As you’d expect for a car that’s been around for nearly 45 years, the BMW 3 Series has an impressive lineage spanning seven generations. At the launch of the latest G20 model, BMW Group Malaysia brought along all six of its predecessors as well as the progenitor of the sports sedan category, the one that started it all – even though it wasn’t technically a 3 Series.

That would be the 2002, which debuted in 1968 as a sportier version of the 1602, equipped with a 2.0 litre version of the M10 four-cylinder engine. Compact, lightweight, rear-wheel drive and with the typical BMW long bonnet and “shark nose” front end, it set the tone for things to come from Munich. It even sired high-performance variants such as the fuel-injected 2002 tii and the 2002 Turbo – BMW’s first turbocharged car.

But it was the E21 3 Series, introduced in 1975, that kicked off the 3 Series line. It continued all the hallmarks of the 2002 before it, including a range of four-cylinder engines. Fuel-injected engines came soon after, as did a number of straight-sixes – including the 323i you see here – later on. The interior also featured a centre console that was angled towards the driver, which became a distinct BMW signature.

The E30 arrived in 1982 and cemented the 3 Series as an icon in its own right. It was the first to come as a four-door sedan, a wagon and a proper convertible (the E21 cabriolet was converted by Baur), as well as the first to be offered as an M-badged variant. Built for homologation purposes to allow it to compete in Group A touring car racing, the M3 was powered by a screaming 2.3 litre S14 four-pot churning out a stout 200 hp.

Significantly larger than the car that came before it, the 1990 E36 marked a revolution for the 3 Series, with its streamlined design and an increased use of electronics. It was the first 3 Series to come with a “Z-axle” multilink rear suspension, and the E36 M3 was the first to be powered by a straight-six – a 3.0 litre S50 unit producing 286 hp – and the first to be offered with a sequential gearbox option.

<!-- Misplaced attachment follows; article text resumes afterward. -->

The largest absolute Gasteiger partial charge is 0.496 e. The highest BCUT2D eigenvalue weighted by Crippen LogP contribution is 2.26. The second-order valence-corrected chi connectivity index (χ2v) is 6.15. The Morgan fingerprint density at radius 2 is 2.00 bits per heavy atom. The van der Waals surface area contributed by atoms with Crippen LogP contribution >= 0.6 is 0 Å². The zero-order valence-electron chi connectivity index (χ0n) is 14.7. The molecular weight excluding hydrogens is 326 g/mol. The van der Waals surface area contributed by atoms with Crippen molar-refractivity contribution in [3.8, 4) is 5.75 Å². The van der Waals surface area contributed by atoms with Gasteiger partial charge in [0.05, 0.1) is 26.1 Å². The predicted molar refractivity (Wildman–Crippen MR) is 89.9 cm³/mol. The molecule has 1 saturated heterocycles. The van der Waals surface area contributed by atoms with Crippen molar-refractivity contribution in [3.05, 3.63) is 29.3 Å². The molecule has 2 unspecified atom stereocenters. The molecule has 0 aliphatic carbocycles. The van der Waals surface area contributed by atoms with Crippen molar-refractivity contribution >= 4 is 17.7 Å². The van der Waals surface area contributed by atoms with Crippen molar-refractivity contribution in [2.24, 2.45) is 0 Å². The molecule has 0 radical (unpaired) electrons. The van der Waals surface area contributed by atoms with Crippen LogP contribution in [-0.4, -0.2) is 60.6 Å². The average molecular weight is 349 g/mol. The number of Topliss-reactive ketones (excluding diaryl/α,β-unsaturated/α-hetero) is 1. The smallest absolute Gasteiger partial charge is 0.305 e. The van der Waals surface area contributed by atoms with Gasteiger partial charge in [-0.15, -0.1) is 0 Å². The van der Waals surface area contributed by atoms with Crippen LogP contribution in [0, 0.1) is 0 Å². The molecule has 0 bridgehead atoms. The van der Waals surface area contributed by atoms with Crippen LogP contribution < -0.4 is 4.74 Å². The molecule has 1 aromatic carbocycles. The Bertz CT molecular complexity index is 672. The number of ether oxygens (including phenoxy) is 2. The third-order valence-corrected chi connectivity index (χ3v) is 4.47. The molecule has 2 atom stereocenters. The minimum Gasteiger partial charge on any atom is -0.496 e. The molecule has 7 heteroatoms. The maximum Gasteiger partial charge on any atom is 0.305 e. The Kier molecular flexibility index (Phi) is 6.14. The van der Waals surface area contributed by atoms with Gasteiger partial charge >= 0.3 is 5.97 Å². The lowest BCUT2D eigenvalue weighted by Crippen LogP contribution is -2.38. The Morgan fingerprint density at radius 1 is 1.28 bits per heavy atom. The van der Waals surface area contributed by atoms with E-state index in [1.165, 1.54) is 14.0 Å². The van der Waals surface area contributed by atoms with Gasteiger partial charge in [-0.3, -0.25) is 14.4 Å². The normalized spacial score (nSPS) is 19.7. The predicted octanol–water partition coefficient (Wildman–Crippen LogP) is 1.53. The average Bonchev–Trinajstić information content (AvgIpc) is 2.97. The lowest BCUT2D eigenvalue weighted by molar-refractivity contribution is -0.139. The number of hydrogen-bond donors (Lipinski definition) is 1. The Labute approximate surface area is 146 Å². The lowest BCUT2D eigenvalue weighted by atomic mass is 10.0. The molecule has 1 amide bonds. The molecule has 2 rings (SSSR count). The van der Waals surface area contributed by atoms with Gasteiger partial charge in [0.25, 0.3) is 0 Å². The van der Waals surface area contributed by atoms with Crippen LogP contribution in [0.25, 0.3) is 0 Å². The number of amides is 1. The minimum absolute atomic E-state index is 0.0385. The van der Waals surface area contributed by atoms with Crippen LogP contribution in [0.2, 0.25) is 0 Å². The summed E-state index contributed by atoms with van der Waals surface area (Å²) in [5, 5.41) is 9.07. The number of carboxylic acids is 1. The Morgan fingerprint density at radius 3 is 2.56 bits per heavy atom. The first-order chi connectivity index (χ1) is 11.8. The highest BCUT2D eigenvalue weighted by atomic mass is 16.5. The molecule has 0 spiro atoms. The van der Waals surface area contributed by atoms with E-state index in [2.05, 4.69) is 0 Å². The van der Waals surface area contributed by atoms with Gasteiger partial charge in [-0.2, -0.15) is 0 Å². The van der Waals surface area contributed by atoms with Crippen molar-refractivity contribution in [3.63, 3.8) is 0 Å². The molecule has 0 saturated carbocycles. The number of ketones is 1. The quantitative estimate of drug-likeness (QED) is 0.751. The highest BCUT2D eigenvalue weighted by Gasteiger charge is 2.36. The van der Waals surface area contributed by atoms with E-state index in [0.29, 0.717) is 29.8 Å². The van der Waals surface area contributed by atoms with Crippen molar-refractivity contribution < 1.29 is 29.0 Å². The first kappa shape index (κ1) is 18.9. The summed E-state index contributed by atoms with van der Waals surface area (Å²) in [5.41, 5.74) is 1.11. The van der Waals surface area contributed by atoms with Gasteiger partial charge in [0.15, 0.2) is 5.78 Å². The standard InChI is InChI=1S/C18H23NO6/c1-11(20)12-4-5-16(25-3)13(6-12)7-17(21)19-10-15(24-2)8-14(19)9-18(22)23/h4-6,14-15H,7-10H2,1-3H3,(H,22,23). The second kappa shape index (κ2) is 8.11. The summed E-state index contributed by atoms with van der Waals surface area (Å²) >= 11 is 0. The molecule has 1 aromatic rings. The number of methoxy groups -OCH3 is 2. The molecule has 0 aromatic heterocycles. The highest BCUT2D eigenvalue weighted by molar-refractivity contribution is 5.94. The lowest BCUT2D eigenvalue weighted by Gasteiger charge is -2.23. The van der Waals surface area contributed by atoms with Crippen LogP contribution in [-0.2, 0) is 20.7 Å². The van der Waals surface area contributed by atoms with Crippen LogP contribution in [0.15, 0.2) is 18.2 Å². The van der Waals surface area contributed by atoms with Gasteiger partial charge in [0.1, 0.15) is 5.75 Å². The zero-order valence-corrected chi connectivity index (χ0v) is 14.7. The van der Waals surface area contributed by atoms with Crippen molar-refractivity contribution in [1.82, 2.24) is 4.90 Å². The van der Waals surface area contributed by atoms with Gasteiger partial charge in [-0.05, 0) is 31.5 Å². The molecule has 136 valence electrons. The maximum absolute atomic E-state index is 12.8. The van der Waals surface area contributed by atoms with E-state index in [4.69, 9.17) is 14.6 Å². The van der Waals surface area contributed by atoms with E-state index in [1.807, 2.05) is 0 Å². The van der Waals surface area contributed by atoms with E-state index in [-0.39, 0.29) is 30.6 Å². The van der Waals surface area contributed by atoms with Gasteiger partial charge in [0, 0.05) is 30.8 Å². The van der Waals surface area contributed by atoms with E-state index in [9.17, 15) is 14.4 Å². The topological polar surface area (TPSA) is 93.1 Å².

The handsome fourth-generation E46 brought more technologies to the fore when it was revealed in 1997, such as Valvetronic variable valve lift, satellite navigation and the reintroduction of an all-wheel drive option. The M3 version was powered by a 3.2 litre S54 straight-six producing a hefty 343 hp.

The E90, introduced in 2005, is what you’d call a modern 3 Series, being the first to come with the iDrive infotainment system and run-flat tyres – both of which are now staples of the BMW lineup. The 335i was also the first modern BMW to come with turbochargers on its 3.0 litre straight-six, while the E90 M3 was the first and only one to be powered by a 4.0 litre S65 naturally-aspirated V8 making 420 hp.

It may still be fresh in our minds, but the F30 was introduced a full eight years ago, back in 2011. It debuted a fully turbocharged lineup for the first time, along with a 1.5 litre three-cylinder mill on the 318i in 2015. The F80 M3 was turbocharged too – a 3.0 litre S55 twin-turbo straight-six making 431 hp. The F30 was for the first time also available as a plug-in hybrid, which is the 330e you see here.

And so we’ve come to the latest G20 3 Series, which introduces various new features such as the advanced Intelligent Personal Assistant voice control system. The car is launched here in just a single 330i M Sport variant, powered by a 258 hp 2.0 litre turbo four-pot and priced at RM328,800 on-the-road without insurance.

So there you have it – all seven generations of the BMW 3 Series. Which one was your favourite 3 Series of all time? Sound off in the comments section after the jump.

GALLERY: BMW 2002


GALLERY: E21 BMW 3 Series
GALLERY: E30 BMW 3 Series
GALLERY: E36 BMW 3 Series
GALLERY: E46 BMW 3 Series
GALLERY: E90 BMW 3 Series
GALLERY: F30 BMW 3 Series
GALLERY: G20 BMW 3 Series